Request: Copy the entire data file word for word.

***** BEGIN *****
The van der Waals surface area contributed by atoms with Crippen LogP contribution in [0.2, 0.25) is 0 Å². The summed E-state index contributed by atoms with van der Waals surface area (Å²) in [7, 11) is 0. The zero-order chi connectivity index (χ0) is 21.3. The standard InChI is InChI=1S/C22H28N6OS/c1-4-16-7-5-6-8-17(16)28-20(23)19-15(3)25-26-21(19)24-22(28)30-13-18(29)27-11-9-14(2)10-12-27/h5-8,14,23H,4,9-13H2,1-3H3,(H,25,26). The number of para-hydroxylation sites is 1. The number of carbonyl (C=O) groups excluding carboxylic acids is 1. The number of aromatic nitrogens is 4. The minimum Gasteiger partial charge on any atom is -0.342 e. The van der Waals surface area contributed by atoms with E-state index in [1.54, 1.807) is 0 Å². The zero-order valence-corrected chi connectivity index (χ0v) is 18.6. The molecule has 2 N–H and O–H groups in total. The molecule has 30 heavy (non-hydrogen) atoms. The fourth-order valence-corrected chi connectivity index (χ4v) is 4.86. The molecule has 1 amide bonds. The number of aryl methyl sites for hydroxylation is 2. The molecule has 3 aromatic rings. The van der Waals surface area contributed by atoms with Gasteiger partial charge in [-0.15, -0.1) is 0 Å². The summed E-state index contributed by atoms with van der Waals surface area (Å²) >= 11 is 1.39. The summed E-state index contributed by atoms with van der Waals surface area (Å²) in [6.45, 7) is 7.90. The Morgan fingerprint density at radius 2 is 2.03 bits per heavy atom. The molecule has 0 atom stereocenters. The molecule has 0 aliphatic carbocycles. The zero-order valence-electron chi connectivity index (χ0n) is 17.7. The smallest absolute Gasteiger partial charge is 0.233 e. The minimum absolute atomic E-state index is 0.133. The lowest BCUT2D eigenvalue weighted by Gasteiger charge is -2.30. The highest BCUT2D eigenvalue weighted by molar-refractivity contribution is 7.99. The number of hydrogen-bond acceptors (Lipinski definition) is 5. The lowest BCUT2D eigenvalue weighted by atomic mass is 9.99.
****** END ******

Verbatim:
The van der Waals surface area contributed by atoms with Crippen LogP contribution in [0.2, 0.25) is 0 Å². The summed E-state index contributed by atoms with van der Waals surface area (Å²) in [7, 11) is 0. The zero-order chi connectivity index (χ0) is 21.3. The standard InChI is InChI=1S/C22H28N6OS/c1-4-16-7-5-6-8-17(16)28-20(23)19-15(3)25-26-21(19)24-22(28)30-13-18(29)27-11-9-14(2)10-12-27/h5-8,14,23H,4,9-13H2,1-3H3,(H,25,26). The number of para-hydroxylation sites is 1. The number of carbonyl (C=O) groups excluding carboxylic acids is 1. The number of aromatic nitrogens is 4. The minimum Gasteiger partial charge on any atom is -0.342 e. The van der Waals surface area contributed by atoms with E-state index in [1.54, 1.807) is 0 Å². The zero-order valence-corrected chi connectivity index (χ0v) is 18.6. The molecule has 2 N–H and O–H groups in total. The molecule has 30 heavy (non-hydrogen) atoms. The fourth-order valence-corrected chi connectivity index (χ4v) is 4.86. The molecule has 1 amide bonds. The number of aryl methyl sites for hydroxylation is 2. The molecule has 3 aromatic rings. The van der Waals surface area contributed by atoms with Gasteiger partial charge in [-0.15, -0.1) is 0 Å². The summed E-state index contributed by atoms with van der Waals surface area (Å²) >= 11 is 1.39. The summed E-state index contributed by atoms with van der Waals surface area (Å²) in [6.45, 7) is 7.90. The Morgan fingerprint density at radius 2 is 2.03 bits per heavy atom. The molecule has 0 atom stereocenters. The molecule has 0 aliphatic carbocycles. The zero-order valence-electron chi connectivity index (χ0n) is 17.7. The smallest absolute Gasteiger partial charge is 0.233 e. The minimum absolute atomic E-state index is 0.133. The lowest BCUT2D eigenvalue weighted by Gasteiger charge is -2.30. The highest BCUT2D eigenvalue weighted by molar-refractivity contribution is 7.99. The number of hydrogen-bond acceptors (Lipinski definition) is 5. The lowest BCUT2D eigenvalue weighted by atomic mass is 9.99.